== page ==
Chucking out time
Why are Ministers with private offices happy to deprive backbench MPs of staff?
On 2 November Tory MP Pauline Latham pleaded with Commons leader, Jacob Rees-Mogg, not to designate the ordinarily Westminster-based staff of MPs as being non-essential workers. She said she needed them where they usually worked precisely so that she do her work in the House. Otherwise, Latham noted, she would have stationed them in her constituency office. As many MPs have noted, unlike during the previous Lockdown, this time the government is insistent that parliament should remain physically open and working.
The Leader of the House sympathised but said ultimately it was a matter for the House of Commons Commission. Sadly for Pauline Latham, the Commission yesterday emailed all MPs telling them not to allow any of their members of staff onto the parliamentary estate unless they were supporting “front bench duties”.
The effect on MPs will be differently felt. There are still a few MPs who have very limited capacity to work on computers and their staff provide an essential service in taking dictation and printing out emails. Now, these staff sit at home and must read out emails over the phone, or are forced to forward confidential emails to MPs private email addresses and hope a more tech-savvy family-member is willing to help their member read it. Who said GDPR was a thing?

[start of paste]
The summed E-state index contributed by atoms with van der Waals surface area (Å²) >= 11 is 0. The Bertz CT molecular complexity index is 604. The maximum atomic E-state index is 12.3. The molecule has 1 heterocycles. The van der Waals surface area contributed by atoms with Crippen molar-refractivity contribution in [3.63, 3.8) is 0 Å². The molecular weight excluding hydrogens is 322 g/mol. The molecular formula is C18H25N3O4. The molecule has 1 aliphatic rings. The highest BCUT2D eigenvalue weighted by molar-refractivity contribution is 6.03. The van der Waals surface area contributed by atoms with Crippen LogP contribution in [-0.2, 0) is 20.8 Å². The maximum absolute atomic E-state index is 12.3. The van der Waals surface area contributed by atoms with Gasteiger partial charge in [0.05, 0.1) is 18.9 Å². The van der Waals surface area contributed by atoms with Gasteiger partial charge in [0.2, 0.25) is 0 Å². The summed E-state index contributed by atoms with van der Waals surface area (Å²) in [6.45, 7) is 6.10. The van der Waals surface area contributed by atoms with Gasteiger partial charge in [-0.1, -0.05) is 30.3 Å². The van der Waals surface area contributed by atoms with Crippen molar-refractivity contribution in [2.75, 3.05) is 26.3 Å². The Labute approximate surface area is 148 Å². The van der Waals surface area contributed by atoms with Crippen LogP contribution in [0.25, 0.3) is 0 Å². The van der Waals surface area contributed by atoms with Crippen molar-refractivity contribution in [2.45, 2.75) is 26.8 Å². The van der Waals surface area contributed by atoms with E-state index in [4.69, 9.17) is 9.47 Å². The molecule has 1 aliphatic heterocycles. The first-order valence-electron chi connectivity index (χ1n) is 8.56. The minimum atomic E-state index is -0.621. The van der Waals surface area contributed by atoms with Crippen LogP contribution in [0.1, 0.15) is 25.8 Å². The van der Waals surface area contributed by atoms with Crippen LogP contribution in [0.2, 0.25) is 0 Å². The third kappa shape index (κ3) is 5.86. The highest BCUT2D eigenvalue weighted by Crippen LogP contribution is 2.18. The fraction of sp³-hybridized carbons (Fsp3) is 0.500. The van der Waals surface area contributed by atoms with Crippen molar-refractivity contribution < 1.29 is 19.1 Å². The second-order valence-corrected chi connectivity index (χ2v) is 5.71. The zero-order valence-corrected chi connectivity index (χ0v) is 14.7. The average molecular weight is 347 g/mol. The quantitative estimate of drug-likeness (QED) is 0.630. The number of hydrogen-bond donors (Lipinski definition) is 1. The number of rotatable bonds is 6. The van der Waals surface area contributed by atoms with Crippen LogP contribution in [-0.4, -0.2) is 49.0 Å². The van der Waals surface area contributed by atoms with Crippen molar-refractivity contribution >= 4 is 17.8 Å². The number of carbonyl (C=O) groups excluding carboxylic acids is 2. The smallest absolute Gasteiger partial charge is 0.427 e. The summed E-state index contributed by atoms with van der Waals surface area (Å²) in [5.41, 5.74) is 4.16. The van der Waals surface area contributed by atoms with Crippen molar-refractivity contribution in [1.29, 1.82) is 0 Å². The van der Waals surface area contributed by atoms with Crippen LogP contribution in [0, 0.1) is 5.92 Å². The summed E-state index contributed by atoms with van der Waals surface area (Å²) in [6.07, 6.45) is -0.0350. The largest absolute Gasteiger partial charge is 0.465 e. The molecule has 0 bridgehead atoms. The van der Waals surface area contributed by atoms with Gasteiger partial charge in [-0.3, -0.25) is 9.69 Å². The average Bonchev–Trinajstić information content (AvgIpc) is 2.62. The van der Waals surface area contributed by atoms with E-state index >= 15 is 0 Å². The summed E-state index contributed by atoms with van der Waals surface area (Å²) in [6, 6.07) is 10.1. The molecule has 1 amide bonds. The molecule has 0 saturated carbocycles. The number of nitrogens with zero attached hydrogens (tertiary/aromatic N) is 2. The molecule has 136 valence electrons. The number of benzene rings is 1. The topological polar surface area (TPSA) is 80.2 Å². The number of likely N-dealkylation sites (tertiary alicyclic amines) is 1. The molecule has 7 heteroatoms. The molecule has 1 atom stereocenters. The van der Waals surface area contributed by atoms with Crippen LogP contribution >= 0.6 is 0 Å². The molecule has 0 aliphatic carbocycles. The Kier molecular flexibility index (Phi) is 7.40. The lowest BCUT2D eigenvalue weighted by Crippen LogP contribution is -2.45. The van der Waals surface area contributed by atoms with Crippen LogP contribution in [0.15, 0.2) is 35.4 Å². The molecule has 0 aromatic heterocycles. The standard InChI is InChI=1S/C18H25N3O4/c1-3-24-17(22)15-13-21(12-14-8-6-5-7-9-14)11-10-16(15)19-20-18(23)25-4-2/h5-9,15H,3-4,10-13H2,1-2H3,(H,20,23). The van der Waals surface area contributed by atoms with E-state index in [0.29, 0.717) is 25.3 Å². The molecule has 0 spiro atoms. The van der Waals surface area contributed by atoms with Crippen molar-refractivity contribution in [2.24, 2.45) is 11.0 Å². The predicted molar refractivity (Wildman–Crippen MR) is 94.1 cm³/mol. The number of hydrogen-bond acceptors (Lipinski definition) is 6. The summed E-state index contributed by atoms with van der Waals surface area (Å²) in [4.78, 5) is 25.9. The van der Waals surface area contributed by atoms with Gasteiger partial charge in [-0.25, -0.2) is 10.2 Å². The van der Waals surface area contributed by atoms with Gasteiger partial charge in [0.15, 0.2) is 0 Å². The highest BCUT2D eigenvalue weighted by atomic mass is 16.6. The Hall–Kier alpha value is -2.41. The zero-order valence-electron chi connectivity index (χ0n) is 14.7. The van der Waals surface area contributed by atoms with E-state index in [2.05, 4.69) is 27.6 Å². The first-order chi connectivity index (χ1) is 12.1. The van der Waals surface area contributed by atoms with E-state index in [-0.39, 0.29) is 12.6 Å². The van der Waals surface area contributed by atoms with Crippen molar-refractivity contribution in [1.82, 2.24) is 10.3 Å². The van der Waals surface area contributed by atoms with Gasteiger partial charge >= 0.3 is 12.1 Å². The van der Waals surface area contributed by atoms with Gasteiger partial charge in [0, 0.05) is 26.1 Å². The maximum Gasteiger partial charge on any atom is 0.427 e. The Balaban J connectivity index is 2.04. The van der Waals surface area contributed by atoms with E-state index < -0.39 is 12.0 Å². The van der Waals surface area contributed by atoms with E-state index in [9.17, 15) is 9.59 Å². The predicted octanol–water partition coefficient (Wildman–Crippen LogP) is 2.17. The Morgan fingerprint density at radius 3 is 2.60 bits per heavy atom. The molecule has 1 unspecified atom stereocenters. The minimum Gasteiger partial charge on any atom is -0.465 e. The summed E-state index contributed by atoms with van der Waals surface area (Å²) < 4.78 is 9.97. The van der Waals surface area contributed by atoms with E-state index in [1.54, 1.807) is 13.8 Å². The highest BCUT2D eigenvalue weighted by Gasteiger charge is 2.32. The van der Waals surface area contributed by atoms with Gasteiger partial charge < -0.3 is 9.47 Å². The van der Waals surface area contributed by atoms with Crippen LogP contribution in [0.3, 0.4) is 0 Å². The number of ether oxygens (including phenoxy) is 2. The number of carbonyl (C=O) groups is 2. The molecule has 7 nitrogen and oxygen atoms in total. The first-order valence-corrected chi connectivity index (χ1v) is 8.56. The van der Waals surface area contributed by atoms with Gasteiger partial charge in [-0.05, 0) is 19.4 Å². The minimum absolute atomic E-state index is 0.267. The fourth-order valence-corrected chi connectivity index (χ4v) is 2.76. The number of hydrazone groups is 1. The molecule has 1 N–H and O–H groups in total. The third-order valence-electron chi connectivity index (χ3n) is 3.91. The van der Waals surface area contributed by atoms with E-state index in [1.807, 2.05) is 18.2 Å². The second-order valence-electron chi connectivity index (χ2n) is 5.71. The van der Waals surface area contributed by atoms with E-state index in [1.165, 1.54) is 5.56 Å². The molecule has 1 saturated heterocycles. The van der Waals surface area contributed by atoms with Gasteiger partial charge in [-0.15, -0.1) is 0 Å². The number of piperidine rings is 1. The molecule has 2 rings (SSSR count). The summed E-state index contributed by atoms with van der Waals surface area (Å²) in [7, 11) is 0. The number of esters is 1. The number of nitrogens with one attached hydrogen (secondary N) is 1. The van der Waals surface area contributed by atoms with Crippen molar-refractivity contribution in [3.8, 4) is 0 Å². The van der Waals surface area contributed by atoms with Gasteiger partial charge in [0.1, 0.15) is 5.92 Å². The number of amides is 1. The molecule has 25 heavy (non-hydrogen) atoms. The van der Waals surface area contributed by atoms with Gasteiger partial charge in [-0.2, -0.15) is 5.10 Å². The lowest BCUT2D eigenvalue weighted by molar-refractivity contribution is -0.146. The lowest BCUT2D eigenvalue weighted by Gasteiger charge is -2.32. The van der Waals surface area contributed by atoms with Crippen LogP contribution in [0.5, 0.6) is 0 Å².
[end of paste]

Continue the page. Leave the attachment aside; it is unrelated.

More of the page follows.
This is in contrast to the conditions Ministers work in. Although departments are basically empty, and I hear the National Audit Office has less than 20 staff in their main building out of 800, the private offices of Cabinet members (and their opposition shadows) did not suffer the same dictat given to backbenchers.
They continue to enjoy the physical charms of spads and senior civil servants. The lack of parliamentary scrutiny in the way No.10 has handled the pandemic has been heavily criticised by many, not least Lord Sumption, who believes it was a deliberate policy rather than an unhappy accident. Locking out vital staff from the MPs who need them risks being subject to the same charge.
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